petition to make young adult authors stop writing about girls whose lives change when they meet a boy
When she saw him time slowed to a stop. He was so perfect and she knew her life would never be the same because she had finally found him. The one. The first boy she would ever kill.
- Andrea Gibson (via awelltraveledwoman)
When I was about 20 years old, I met an old pastor’s wife who told me that when she was young and had her first child, she didn’t believe in striking children, although spanking kids with a switch pulled from a tree was standard punishment at the time. But one day, when her son was four or five, he did something that she felt warranted a spanking–the first in his life. She told him that he would have to go outside himself and find a switch for her to hit him with.
The boy was gone a long time. And when he came back in, he was crying. He said to her, “Mama, I couldn’t find a switch, but here’s a rock that you can throw at me.”
All of a sudden the mother understood how the situation felt from the child’s point of view: that if my mother wants to hurt me, then it makes no difference what she does it with; she might as well do it with a stone.
And the mother took the boy into her lap and they both cried. Then she laid the rock on a shelf in the kitchen to remind herself forever: never violence. And that is something I think everyone should keep in mind. Because if violence begins in the nursery one can raise children into violence."
- - Astrid Lindgren, author of Pippi Longstocking, 1978 Peace Prize Acceptance Speech (viawithoutawarning)
“When you go into the ER, one of the first things they ask you to do is rate your pain on a scale of one to ten, and from there they decide which drugs to use and how quickly to use them. I’d been asked this question hundreds of times over the years, and I remember once early on when I couldn’t get my breath and it felt like my chest was on fire, flames licking the inside of my ribs fighting for a way to burn out of my body, my parents took me to the ER. nurse asked me about the pain, and I couldn’t even speak, so I held up nine fingers.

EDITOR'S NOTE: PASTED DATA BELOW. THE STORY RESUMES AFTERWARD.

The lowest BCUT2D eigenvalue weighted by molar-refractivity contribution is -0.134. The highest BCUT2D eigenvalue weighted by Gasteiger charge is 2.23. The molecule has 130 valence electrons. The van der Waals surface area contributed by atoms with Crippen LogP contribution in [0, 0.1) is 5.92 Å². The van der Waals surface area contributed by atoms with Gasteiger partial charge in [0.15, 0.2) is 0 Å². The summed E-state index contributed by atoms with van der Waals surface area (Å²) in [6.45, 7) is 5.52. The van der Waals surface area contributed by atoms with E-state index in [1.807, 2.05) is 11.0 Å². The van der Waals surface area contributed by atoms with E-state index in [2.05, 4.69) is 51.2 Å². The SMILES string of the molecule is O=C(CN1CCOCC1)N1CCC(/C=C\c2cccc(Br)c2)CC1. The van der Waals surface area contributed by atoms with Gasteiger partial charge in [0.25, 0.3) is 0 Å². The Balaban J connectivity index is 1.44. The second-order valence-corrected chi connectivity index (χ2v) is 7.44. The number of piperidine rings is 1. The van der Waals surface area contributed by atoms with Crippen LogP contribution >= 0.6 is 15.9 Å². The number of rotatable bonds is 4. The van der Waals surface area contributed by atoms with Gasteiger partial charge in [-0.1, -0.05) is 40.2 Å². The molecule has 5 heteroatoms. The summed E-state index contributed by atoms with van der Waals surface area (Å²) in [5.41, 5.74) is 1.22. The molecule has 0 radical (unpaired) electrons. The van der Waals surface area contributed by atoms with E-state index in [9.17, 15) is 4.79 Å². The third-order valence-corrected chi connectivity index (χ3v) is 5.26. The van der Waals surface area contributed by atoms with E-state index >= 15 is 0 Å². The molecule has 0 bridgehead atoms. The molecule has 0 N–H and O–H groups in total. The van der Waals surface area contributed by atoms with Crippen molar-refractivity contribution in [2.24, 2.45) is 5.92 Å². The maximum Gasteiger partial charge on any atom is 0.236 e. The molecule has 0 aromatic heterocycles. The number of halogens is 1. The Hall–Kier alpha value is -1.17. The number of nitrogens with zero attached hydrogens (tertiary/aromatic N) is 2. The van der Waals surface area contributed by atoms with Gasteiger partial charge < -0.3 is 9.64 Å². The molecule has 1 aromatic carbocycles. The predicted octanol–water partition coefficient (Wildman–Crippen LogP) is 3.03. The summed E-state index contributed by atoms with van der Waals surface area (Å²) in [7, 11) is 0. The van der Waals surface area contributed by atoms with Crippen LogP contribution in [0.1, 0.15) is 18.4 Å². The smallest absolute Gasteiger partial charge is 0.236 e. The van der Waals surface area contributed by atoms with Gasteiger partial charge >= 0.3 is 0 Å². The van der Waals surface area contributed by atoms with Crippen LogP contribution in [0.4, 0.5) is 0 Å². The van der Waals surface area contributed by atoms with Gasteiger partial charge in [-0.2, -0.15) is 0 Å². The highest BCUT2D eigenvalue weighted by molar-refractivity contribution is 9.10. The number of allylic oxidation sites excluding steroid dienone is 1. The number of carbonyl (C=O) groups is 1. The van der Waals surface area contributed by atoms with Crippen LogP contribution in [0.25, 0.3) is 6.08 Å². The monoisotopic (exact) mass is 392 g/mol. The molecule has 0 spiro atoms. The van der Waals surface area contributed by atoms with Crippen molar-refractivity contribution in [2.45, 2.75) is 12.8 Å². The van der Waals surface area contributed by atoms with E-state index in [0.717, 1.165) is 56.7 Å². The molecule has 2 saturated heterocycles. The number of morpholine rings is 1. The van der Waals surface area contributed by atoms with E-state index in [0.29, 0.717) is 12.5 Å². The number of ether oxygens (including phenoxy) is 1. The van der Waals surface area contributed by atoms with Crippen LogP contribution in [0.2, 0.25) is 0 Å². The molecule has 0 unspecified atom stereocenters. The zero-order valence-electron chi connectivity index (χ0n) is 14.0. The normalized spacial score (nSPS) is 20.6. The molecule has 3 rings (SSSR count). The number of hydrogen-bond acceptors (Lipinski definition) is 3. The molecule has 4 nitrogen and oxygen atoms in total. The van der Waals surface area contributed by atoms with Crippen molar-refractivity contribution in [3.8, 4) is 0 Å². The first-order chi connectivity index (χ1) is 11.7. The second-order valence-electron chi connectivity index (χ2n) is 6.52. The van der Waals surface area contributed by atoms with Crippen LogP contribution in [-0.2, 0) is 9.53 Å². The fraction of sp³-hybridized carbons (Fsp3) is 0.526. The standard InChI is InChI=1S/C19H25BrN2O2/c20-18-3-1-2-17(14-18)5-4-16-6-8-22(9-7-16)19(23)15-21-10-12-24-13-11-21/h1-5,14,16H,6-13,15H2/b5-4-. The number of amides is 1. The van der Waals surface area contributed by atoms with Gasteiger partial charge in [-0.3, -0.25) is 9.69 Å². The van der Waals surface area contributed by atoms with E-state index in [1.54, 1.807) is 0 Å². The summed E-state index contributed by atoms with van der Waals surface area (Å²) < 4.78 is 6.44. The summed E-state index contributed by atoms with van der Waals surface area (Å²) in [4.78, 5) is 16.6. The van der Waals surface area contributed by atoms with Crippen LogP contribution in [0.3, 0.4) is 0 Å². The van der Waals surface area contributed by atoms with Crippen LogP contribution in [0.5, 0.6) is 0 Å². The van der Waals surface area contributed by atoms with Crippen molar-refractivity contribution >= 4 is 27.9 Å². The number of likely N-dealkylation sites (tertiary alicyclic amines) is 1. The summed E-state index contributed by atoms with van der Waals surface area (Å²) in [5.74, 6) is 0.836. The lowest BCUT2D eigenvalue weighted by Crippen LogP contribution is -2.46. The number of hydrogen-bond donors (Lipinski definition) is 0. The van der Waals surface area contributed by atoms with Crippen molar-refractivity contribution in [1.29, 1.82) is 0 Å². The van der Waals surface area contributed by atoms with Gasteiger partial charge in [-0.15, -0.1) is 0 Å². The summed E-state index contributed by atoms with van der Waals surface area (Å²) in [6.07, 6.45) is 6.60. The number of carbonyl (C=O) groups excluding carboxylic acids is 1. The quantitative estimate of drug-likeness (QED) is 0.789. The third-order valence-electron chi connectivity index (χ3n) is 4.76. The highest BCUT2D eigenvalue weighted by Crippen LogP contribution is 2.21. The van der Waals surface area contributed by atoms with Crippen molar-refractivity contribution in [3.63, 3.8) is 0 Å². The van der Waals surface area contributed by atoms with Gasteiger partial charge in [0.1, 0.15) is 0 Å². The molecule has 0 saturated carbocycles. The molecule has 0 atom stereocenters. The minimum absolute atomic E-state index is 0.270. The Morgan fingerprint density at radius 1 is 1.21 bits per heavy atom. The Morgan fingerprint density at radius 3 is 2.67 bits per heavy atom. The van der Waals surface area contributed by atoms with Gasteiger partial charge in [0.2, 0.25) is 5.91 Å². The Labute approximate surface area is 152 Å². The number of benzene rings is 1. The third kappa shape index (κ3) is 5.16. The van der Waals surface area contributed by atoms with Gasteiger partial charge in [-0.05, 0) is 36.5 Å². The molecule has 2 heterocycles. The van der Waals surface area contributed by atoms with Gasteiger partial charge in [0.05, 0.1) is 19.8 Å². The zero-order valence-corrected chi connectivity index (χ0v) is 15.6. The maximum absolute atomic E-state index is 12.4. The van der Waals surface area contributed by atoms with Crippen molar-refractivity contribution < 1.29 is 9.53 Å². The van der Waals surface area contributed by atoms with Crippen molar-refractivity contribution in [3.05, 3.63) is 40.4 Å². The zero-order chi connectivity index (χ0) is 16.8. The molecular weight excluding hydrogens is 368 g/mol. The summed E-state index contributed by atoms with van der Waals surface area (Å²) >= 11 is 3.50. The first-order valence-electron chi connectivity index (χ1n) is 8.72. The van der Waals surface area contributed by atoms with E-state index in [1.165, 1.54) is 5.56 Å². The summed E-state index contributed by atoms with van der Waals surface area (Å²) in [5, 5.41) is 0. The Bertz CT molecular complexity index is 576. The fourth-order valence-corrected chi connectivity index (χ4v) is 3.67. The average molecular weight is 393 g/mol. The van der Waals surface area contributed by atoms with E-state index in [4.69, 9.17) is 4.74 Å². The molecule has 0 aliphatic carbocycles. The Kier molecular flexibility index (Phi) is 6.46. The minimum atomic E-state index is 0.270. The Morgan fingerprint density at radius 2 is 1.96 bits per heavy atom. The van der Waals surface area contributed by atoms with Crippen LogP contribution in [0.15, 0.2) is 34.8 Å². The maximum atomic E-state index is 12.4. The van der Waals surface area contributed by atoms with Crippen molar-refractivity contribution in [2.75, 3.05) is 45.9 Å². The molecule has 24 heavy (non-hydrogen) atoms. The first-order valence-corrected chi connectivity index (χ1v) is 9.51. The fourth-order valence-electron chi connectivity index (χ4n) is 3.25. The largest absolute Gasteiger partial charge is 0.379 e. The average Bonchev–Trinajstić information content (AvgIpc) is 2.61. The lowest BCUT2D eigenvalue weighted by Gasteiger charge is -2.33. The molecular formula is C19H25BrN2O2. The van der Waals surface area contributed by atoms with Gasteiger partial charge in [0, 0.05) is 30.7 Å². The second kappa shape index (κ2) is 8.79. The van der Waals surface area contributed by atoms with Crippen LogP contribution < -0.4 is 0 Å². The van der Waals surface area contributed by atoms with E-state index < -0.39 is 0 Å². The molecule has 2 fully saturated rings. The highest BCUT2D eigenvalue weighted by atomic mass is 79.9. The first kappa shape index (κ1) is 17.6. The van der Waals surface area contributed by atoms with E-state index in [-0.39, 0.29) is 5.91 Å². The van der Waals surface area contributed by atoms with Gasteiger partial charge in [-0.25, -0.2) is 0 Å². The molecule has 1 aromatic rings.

Later, after they’d given me something, the nurse came in and she was kind of stroking my head while she took my blood pressure and said, “You know how I know you’re a fighter? You called a ten a nine.”
But that wasn’t quite right. I called it a nine because I was saving my ten. And here it was, the great and terrible ten, slamming me again and again as I lay still and alone in my bed staring at the ceiling, the waves tossing me against the rocks then pulling me back out to sea so they could launch me again into the jagged face of the cliff, leaving me floating faceup on the water, undrowned.”"
- Hazel Grace, The Fault in our Stars by John Green (via mimicfinnick)
my mom has been a cop for over 20 years and she is the one who constantly warns me about police aggression and young male cops and told me that if you’re ever alone on a rural road and a cop throws their lights on to put on your four ways and drive to the next gas station before stopping because so many cops are scum and it’s not worth the chance of getting hurt. the fact that SHE feels the need to tell me this shit scares me to death